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This guy was selling truffle products, the cheese and black truffle oil was particularly good.

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Rose Cottage Liquers make the most delicious gin based drinks. Thick, sweet and strong the label suggests that you may want to put a little into the bottom of a glass of bubbly but we drank it in small measures served over a couple of blocks of ice. My favourite flavour by far was the Rhubarb and Haw, and as I normally hate the taste of rhubarb you can imagine how good it must have been. I say ‘must’ have been because the bottle we bought on Saturday afternoon didn’t see the light of day come Sunday morning. Well! It was only a wee one and we took it round to a friend’s house. They (Rose Cottage not my friend) have a website here and so you can order online, if you love gin please try it.

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random shot of hot sauces – and there were a LOT of sauces.

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And lastly here’s a sot of my VIP goody bag. Yes that IS a peanut butter flavoured hot drink you see at the centre. The first thing I did when I saw it was check how many calories in a 100g serving……463! I’ll let you know when I’ve tasted it.

 

J x

Never too old to learn

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One top tip that The King of Spare Parts gave me on Monday was that you’re not supposed to leave the sponge/needle bar in your knitting machine. Really? To be honest that was news to me. Do you leave the sponge bar in your knitting machine?

 

As you can see from the pictures mine needed replacing as it was nearly 30 years old and the needles bounced upwards which can lead to them getting caught in the sinker plate.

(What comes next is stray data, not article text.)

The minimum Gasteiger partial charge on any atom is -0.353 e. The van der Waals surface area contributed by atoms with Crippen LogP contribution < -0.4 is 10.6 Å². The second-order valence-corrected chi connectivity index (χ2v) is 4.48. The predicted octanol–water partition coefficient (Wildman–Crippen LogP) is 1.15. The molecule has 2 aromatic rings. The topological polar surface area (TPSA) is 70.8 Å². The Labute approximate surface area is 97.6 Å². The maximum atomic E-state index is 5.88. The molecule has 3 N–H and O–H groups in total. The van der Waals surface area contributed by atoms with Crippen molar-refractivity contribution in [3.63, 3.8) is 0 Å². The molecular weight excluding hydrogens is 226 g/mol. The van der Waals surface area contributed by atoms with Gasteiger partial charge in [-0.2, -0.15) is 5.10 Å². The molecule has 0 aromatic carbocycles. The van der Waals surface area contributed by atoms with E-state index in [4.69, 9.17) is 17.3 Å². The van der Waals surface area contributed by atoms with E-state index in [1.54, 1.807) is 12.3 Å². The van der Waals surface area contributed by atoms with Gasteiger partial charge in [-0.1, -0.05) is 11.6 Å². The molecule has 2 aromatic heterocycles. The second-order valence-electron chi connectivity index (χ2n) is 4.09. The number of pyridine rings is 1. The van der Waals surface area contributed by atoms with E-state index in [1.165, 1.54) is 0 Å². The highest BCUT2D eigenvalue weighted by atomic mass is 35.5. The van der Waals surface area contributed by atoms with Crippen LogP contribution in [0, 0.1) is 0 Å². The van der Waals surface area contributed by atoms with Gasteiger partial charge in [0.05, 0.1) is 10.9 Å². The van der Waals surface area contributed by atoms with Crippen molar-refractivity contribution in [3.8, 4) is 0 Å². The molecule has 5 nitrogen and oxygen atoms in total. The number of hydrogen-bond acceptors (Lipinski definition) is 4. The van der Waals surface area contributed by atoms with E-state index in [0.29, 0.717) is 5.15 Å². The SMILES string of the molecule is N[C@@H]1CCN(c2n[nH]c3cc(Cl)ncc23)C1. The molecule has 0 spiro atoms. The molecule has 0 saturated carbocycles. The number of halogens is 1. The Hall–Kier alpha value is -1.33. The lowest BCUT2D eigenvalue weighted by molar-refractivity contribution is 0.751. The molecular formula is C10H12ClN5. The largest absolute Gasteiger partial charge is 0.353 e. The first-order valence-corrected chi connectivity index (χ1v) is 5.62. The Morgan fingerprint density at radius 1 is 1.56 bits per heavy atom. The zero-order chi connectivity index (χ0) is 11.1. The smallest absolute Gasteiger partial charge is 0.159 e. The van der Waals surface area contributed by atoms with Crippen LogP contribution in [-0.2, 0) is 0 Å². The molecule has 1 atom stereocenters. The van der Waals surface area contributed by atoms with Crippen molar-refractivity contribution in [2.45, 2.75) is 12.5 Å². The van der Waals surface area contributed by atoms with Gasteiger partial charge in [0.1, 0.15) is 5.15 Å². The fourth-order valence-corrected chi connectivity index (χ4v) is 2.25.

While we’re on the subject of tips here’s one from me. Unless your machine is brand new don’t pick it up by the handle as the plastic can become brittle over time causing it to break and your machine will hit the floor with a sickening thud.

If you’ve got any other top machine knitting tips let me know by adding a comment below and we can pool our knowledge.

J x

 

Old capacitors and the King of Spare Parts

There’s nothing more horrifying than the smell of burning and last Friday’s episode with my Brother 950i knitting machine was, for me, the stuff of nightmares although it provoked endless chuckles from our builders. “Your knitting machine is broken?” *Cue builder-type cackling to the power of four*…….yes yes, ha ha very funny. Wouldn’t be laughing so much if the kettle was broken would you?

Anyway on Friday when the ‘great unmentionable’ happened I made a desperate Commissioner Gordon-type phonecall to Doug at Heathercraft and arranged to take the machine over for him to work his magic and bring her back to life. Faygate is a hamlet tucked away in the West Sussex countryside and it’s here that you’ll find the Heathercraft Knitting Machine Centre. The business is run by husband and wife team Brenda and Doug Bristow with Brenda responsible for all types of tuition from knitting machine to DesignaKnit & Fittingly Sew and Doug (or as I’m going to call him from now on The King of Spares Parts) taking care of all manner of repairs and spares.